Not every family is stronger collectively. Not every family’s sum is greater than its parts. Not every family is better off together.
And while many remain together for all the right reasons, and many split for all the most logical reasons, there exists a great many that remain together for all the wrong reasons.
But a child is not reason enough to stay together when that child is the only reason.
Cause a broken family is far better than a broken home.
Cause one parent struggling to make a life for their child is far better than two doing all they can to ruin everyone’s.
Cause far better it is for a kid to be without their mother or their father for a time, than to be saddled with two who can do no more than argue, yell, blame, and hurt; who make every night at home a hell from which the kid cannot save themselves, a prison from which they cannot escape.
But too many hold on too long. Too many play the martyr to no one’s benefit. Too many stay with their spouse for no other reason than that the person they hate is also the mother or father of their child.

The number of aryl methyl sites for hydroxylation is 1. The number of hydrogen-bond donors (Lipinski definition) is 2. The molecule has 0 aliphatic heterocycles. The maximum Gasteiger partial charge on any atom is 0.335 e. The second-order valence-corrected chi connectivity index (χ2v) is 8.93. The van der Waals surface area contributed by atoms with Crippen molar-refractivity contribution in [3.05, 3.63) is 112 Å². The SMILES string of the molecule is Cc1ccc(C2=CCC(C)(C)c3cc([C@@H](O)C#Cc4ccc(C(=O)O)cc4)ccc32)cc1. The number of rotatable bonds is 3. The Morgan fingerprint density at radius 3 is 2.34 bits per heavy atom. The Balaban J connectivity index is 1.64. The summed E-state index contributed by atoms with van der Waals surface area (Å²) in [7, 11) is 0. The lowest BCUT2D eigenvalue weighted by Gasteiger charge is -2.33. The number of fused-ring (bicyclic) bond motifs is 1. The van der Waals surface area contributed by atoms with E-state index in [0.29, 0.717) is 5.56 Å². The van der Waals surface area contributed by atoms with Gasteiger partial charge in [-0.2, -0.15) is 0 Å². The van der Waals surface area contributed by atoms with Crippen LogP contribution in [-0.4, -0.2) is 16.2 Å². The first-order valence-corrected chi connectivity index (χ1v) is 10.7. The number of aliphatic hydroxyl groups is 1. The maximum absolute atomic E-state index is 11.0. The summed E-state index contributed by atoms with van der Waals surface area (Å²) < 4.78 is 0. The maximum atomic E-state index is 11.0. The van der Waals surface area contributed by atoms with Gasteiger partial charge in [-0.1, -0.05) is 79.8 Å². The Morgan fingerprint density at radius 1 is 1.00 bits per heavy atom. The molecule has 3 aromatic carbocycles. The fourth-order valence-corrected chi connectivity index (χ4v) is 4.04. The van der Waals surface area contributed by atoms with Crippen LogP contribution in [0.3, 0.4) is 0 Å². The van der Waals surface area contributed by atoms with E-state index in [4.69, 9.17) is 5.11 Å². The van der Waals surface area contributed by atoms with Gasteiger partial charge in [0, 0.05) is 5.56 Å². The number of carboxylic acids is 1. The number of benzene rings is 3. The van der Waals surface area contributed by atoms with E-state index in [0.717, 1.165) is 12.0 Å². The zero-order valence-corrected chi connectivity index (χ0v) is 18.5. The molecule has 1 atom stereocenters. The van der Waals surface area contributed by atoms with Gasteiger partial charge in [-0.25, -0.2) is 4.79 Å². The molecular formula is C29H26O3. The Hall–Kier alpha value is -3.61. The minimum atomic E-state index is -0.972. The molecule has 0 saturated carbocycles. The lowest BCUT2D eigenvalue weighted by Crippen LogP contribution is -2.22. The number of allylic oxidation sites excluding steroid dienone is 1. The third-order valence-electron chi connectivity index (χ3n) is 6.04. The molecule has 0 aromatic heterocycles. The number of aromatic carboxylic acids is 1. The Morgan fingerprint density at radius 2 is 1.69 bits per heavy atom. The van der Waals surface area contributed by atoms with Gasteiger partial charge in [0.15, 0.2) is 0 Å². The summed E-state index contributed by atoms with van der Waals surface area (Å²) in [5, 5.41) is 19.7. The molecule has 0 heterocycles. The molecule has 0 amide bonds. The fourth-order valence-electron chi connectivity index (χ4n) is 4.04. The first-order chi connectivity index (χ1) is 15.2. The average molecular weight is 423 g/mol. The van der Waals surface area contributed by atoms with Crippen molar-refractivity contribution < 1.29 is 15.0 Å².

All because they think they’re doing what’s best for the kid. All because they’ve been told, like we’ve all been told, that a complete family is a better family; that having both parents is better than having only one.
But the hope of a traditional family isn’t more valuable than a healthy family – whatever form that family may take.
And the economic and aesthetic benefits of a two-parent home, don’t outweigh the emotional costs and wounds of that home, when the parents hold no love, or care, or respect for one another.
Because the kids notice it.
The kids feel it.
The kids learn it.
And the damage done when kids are forced to hide in their rooms as their parents yell and scream, slam and break, isn’t worth an Xbox on Christmas, or new clothes now and then. It isn’t worth the scars they’ll bear for life, or the pain they’ll shoulder till their death.
Parents think they can endure their prison to protect their child. But all they do by doing so – by staying, by remaining, by holding on to a long dead relationsip – is lock their child in their prison as well.
And prison’s no place for a kid…